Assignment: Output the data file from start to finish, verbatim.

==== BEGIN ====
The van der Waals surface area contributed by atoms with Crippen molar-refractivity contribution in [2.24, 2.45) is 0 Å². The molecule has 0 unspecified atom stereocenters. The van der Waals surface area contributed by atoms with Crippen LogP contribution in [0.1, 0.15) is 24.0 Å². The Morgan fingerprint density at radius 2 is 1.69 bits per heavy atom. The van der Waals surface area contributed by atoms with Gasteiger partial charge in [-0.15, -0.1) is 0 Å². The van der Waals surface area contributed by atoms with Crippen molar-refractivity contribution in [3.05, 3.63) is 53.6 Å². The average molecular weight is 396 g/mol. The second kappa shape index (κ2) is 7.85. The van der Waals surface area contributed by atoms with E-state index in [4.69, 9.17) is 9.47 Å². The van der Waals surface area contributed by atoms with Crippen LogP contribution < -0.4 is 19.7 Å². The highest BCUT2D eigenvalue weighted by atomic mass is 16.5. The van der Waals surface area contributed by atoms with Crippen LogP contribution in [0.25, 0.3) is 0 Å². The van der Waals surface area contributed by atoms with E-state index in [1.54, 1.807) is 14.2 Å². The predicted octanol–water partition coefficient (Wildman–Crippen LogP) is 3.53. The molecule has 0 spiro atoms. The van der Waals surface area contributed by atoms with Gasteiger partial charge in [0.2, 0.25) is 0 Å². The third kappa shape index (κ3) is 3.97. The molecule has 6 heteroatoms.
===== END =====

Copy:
The van der Waals surface area contributed by atoms with Crippen molar-refractivity contribution in [2.24, 2.45) is 0 Å². The molecule has 0 unspecified atom stereocenters. The van der Waals surface area contributed by atoms with Crippen LogP contribution in [0.1, 0.15) is 24.0 Å². The Morgan fingerprint density at radius 2 is 1.69 bits per heavy atom. The van der Waals surface area contributed by atoms with Gasteiger partial charge in [-0.15, -0.1) is 0 Å². The van der Waals surface area contributed by atoms with Crippen molar-refractivity contribution in [3.05, 3.63) is 53.6 Å². The average molecular weight is 396 g/mol. The second kappa shape index (κ2) is 7.85. The van der Waals surface area contributed by atoms with E-state index in [4.69, 9.17) is 9.47 Å². The van der Waals surface area contributed by atoms with Crippen LogP contribution < -0.4 is 19.7 Å². The highest BCUT2D eigenvalue weighted by atomic mass is 16.5. The van der Waals surface area contributed by atoms with Crippen LogP contribution in [0.25, 0.3) is 0 Å². The van der Waals surface area contributed by atoms with E-state index in [1.54, 1.807) is 14.2 Å². The predicted octanol–water partition coefficient (Wildman–Crippen LogP) is 3.53. The molecule has 0 spiro atoms. The van der Waals surface area contributed by atoms with Gasteiger partial charge in [0.2, 0.25) is 0 Å². The third kappa shape index (κ3) is 3.97. The molecule has 6 heteroatoms.